Thursday 8 December 2016

Watchdog rejects HSE bid to water down report on Portlaoise Hospital

102 objections in baby death investigation rejected by Hiqa

Published 08/05/2015 | 02:30

The HSE had threatened to seek an injunction preventing the publication of the report into standards of care at Portlaoise Hospital, claiming some of its findings amounted to 'reckless endangerment'
The HSE had threatened to seek an injunction preventing the publication of the report into standards of care at Portlaoise Hospital, claiming some of its findings amounted to 'reckless endangerment'
Health Minister Leo Varadkar is studying the report

The country's health watchdog has refused to water down its damning report into patient safety standards at a hospital where five babies died in similar circumstances.

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The Health Service Executive (HSE) had threatened to seek an injunction preventing the publication of the report into standards of care at Portlaoise Hospital, claiming some of its findings amounted to "reckless endangerment".

However, the Health Information and Quality Authority (Hiqa) has rejected 102 trenchant and detailed responses from the HSE to its draft report and will today release the final version.

Asked if the report will lead to any resignations, a spokesman for the HSE said last night: "As the HSE has not had sight of the final report and will not until tomorrow, it would be premature to speculate on its contents.

"It would also be particularly imprudent to speculate at this time on any potential impact of the report."

Health Minister Leo Varadkar, who is facing one of his biggest challenges since taking over the portfolio, was last night studying the report ahead of its release. "I read it once but I'm going to read it twice. I always read these reports twice before reacting to them," he said.

The report was ordered by former Health Minister James Reilly, amid mounting concern about patient safety in the Portlaoise maternity unit, after it emerged five babies had died there since 2006 from lack of oxygen after staff failed to properly monitor or identify signs of foetal distress while their mothers were in labour.

Today's report is set to make eight recommendations which will have wide implications for the care of patients in hospitals across the country.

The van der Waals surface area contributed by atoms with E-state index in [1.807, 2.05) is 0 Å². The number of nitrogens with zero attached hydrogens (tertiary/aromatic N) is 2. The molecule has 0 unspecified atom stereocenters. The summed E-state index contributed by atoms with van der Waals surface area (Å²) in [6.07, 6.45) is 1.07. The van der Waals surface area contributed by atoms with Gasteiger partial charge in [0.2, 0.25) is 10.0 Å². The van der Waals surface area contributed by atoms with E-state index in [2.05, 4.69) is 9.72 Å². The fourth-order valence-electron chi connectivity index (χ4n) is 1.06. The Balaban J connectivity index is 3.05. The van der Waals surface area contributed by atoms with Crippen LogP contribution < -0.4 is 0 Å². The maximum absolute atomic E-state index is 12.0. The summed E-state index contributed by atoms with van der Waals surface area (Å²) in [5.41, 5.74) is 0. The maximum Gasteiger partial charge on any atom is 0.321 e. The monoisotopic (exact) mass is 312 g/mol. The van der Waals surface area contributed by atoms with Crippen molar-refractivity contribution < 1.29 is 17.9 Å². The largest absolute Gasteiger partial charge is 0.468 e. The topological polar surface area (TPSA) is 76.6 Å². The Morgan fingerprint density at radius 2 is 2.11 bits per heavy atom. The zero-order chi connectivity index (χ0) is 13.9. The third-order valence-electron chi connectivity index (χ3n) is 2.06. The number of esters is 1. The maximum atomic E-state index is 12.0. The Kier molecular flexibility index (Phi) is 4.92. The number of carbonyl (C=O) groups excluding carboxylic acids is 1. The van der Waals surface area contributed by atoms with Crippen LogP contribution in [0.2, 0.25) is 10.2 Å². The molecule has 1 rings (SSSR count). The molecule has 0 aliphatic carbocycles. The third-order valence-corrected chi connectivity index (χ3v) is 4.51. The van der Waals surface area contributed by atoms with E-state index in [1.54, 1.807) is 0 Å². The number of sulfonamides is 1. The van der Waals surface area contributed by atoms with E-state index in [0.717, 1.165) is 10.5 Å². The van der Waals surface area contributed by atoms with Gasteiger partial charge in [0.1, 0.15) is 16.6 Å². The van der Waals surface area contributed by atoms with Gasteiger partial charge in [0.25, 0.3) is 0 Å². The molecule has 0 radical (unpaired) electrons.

A preliminary Department of Health report last year said the Portlaoise maternity unit was "unsafe" and families and patients were treated in a poor, and at times, appalling manner with limited respect , kindness, courtesy and consideration.

Information about the baby deaths should have been given to families but was withheld for no justifiable reason.

Row

The deaths may have been prevented if the hospital had acted on the lessons from previous adverse events.

The draft Hiqa report, which was circulated in February, led to a furious row with the HSE and had 250 adverse findings, prompting a threat of legal action by the HSE.

It included senior health executives in corporate HSE and cited "passivity" among managers as well as constant changes in HSE structures as contributing to the lack of proper monitoring of standards in the hospital.

The delayed report is also critical of management at regional and local level - and also highlights the decision to row back on a recommendation to "downgrade" Portlaoise in 2011 while failing to provide adequate funding to deliver the level of service expected of it.

The families, who have waited more than a year for the report, were briefed yesterday and are anxiously awaiting the corporate and political response to its worrying findings.

Dr Susan Reilly, chief executive of the Dublin Midlands Hospital Group, has insisted that Portlaoise Hospital is now safe and that all services will continue to be provided there.

A new manager was appointed and the maternity unit is overseen by the Coombe maternity hospital in Dublin, while extra medical and nursing staff have also been appointed, she added.

Nurses at the annual meeting of the Irish Nurses and Midwives Organisation yesterday said staff on the ground can be "hung out to dry" in critical reports even though they are not in charge.

Irish Independent

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